perspective (graphical)


  • The most important figures are often shown as the highest in a composition, also from hieratic motives, leading to the so-called “vertical perspective”, common in the art
    of Ancient Egypt, where a group of “nearer” figures are shown below the larger figure or figures; simple overlapping was also employed to relate distance.

  • [18] Renaissance[edit] Detail of Masolino da Panicale’s St. Peter Healing a Cripple and the Raising of Tabitha (c. 1423), the earliest extant artwork known to use a consistent
    vanishing point[19] It is generally accepted that Filippo Brunelleschi conducted a series of experiments between 1415 and 1420, which included making drawings of various Florentine buildings in correct perspective.

  • [40] Leonardo applied one-point perspective as well as shallow focus to some of his works.

  • [11][a] By the later periods of antiquity, artists, especially those in less popular traditions, were well aware that distant objects could be shown smaller than those close
    at hand for increased realism, but whether this convention was actually used in a work depended on many factors.

  • Not only was perspective a way of showing depth, it was also a new method of creating a composition.

  • Visual art could now depict a single, unified scene, rather than a combination of several.

  • [17] Medieval artists in Europe, like those in the Islamic world and China, were aware of the general principle of varying the relative size of elements according to distance,
    but even more than classical art were perfectly ready to override it for other reasons.

  • Byzantine art was also aware of these principles, but also used the reverse perspective convention for the setting of principal figures.

  • Artists may choose to “correct” perspective distortions, for example by drawing all spheres as perfect circles, or by drawing figures as if centered on the direction of view.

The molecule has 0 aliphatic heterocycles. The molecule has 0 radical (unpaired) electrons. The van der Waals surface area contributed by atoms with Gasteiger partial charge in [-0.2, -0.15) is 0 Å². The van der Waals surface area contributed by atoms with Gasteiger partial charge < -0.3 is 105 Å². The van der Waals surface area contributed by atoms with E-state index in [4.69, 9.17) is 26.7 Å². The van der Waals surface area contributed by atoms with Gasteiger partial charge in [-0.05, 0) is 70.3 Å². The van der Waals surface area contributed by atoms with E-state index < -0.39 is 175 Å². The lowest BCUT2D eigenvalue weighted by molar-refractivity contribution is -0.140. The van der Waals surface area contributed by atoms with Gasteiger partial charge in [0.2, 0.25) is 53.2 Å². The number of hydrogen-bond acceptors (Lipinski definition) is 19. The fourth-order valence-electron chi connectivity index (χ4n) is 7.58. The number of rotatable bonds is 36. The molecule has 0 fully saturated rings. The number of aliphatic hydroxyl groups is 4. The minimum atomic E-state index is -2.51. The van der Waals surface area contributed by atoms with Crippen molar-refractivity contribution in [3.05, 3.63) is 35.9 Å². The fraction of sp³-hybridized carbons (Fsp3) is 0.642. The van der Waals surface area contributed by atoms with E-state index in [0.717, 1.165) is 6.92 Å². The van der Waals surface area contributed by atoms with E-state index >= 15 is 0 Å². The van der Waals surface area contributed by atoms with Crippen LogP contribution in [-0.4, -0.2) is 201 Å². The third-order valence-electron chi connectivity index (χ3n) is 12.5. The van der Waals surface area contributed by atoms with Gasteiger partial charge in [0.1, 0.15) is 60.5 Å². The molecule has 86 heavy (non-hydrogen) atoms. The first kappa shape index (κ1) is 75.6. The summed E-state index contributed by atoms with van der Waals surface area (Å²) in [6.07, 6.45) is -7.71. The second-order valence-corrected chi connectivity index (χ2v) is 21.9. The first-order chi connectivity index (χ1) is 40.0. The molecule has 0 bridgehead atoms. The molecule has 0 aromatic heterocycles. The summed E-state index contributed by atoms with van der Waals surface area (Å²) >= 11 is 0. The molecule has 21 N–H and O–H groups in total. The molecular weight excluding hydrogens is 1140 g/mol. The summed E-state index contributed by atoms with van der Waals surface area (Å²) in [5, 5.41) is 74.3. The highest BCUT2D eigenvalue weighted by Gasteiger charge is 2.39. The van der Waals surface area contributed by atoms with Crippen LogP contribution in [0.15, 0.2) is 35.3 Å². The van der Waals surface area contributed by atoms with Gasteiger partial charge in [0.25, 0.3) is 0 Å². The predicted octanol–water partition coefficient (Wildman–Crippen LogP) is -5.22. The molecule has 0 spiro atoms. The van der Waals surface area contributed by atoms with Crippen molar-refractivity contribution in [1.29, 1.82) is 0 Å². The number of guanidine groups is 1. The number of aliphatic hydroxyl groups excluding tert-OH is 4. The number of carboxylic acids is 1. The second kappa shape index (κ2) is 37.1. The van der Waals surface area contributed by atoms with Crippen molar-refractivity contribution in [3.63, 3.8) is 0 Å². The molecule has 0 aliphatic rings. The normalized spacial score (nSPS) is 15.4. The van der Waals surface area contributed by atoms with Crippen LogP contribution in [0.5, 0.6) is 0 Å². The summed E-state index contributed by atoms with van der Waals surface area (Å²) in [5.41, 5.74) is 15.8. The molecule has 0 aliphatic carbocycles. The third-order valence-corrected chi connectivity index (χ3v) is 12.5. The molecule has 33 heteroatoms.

• [5] History Chauvet cave, spatially effective grading of a group of animals through overlap (c. 31.000 BC) Fresco from an Egyptian grave, c. 1500 BC • Fresco from the Villa
    of Publius Fannius Synistor in Boscoreale near Pompeii, 1st ct. BC[6] • A Song dynasty watercolor painting of a mill in an oblique projection, 12th century • The floor tiles in Lorenzetti’s Annunciation (1344) strongly anticipate modern perspective
    Early history[edit] The earliest art paintings and drawings typically sized many objects and characters hierarchically according to their spiritual or thematic importance, not their distance from the viewer, and did not use foreshortening.

  • In order for the resulting image to appear identical to the original scene, a viewer must view the image from the exact vantage point used in the calculations relative to
    the image.

  • [8] Systematic attempts to evolve a system of perspective are usually considered to have begun around the fifth century BC in the art of ancient Greece, as part of a developing
    interest in illusionism allied to theatrical scenery.

  • [16] The roof beams in rooms in the Vatican Virgil, from about 400 AD, are shown converging, more or less, on a common vanishing point, but this is not systematically related
    to the rest of the composition.

  • A passage in Philostratus suggests that classical artists and theorists thought in terms of “circles” at equal distance from the viewer, like a classical semi-circular theatre
    seen from the stage.

  • Della Francesca also started the now common practice of using illustrated figures to explain the mathematical concepts, making his treatise easier to understand than Alberti’s.

  • [21] Brunelleschi applied the new system of perspective to his paintings around 1425.

  • When Brunelleschi lifted a mirror in front of the viewer, it reflected his painting of the buildings which had been seen previously, so that the vanishing point was centered
    from the perspective of the participant.

  • Instead, he formulated the theory based on planar projections, or how the rays of light, passing from the viewer’s eye to the landscape, would strike the picture plane (the

  • In practice, unless the viewer observes the image from an extreme angle, like standing far to the side of a painting, the perspective normally looks more or less correct.

  • [31] This overall story is based on qualitative judgments, and would need to be faced against the material evaluations that have been conducted on Renaissance perspective

  • [42] Limitations Perspective images are created with reference to a particular center of vision for the picture plane.

  • [10] In the first-century BC frescoes of the Villa of P. Fannius Synistor, multiple vanishing points are used in a systematic but not fully consistent manner.